Earlier this week the Alaska Seafood Cooperative and other seafood organizations filed suit against the National Marine Fisheries Service to block the new rules aimed at protecting the far western stock of the endangered Steller sea lions. The rule, which went into effect on Jan. 1, closes area 543 in the western area of the Aleutians to fishing for Atka Mackrel and Pacific Cod.

Seven of Alaska Seafood Cooperative’s ships fish in area 543 and they represent about 90 percent of the area’s Atka Mackrel quota. Their attorney, Linda Larson, says the co-op does not think the new regulation is justified.

The population of Steller sea lions is increasing in other areas of the state.

NMFS itself estimates that communities and companies involved in the affected fisheries could lose between $44 and $60 million per year because of the fishery closure. Though the agency cannot comment on pending litigation, a spokesperson says the rule was pushed forward and put into place by Jan. 1, despite objections from the North Pacific Fishery Management Council, because NMFS had to be in compliance with the Endangered Species Act. According to that legislation, NMFS is required to manage the groundfish fisheries in such a way as to not cause jeopardy or adverse modifications to the critical habitat of the endangered sea lions. In this case it meant protecting the vital food source for the western stock of marine mammals.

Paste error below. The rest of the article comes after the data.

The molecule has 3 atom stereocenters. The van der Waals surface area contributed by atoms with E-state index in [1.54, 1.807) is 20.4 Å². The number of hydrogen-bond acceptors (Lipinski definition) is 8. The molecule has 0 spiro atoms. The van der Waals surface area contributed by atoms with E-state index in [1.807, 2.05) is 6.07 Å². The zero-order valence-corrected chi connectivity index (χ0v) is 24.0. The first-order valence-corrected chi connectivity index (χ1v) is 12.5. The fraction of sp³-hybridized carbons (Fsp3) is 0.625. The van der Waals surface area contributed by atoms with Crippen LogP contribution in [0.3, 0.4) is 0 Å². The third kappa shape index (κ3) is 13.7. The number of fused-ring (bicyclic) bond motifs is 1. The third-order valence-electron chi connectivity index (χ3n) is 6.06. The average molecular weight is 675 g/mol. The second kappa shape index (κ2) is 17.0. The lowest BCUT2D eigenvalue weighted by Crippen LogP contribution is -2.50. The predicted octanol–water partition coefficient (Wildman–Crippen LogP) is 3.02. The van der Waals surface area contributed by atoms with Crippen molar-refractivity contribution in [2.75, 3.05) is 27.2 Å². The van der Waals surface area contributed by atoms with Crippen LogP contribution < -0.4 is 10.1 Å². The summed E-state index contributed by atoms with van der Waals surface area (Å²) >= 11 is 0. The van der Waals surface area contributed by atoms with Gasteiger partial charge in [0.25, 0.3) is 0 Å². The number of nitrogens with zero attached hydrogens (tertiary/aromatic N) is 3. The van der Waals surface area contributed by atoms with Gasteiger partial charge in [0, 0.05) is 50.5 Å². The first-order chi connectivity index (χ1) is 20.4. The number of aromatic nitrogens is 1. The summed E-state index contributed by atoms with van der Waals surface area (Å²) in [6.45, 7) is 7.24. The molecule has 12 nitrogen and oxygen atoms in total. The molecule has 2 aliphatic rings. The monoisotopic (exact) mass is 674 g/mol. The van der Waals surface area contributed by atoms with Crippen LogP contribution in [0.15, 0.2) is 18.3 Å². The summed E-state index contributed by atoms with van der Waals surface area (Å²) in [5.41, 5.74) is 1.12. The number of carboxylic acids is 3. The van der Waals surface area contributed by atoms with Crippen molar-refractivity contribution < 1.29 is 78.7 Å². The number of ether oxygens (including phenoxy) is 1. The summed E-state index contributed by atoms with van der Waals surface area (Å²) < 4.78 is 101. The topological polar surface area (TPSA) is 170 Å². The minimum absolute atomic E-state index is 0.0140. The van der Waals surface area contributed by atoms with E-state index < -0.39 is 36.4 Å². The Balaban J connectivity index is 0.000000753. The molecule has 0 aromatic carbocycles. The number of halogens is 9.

Fishing for Atka Mackrel and Pacific Cod typically starts in late January but will not this season. Larson says that they are trying to expedite the case and have it heard by the same judge who will review a similar suit made by the state of Alaska against the regulation in December. The judge will review the documents that NMFS had before them when they made their decision and will read briefs and arguments filed by both sides. The case should take a few months to go through the system if expedited. Larson says they have not decided whether or not to file an injunction to try to fish this season.

WWII Coast Guard Signalman Honored on Kodiak-Based Cutter
Jacob Resneck, KMXT – Kodiak
A 22-year-old Coast Guard signalman died more than 68 years ago helping defend a beachhead being overrun by Japanese forces at Guadalcanal. On Jan. 5 he was honored on the Kodiak-based high endurance cutter that bears his name.

Eight Vying for Mat-Su Borough Mayor
Ellen Lockyer, KSKA – Anchorage
Eight men are vying for the Matanuska Susitna Borough mayor’s position in a special election set for next Tuesday.  According to Borough clerk Lonnie McKechnie, that’s a big field of candidates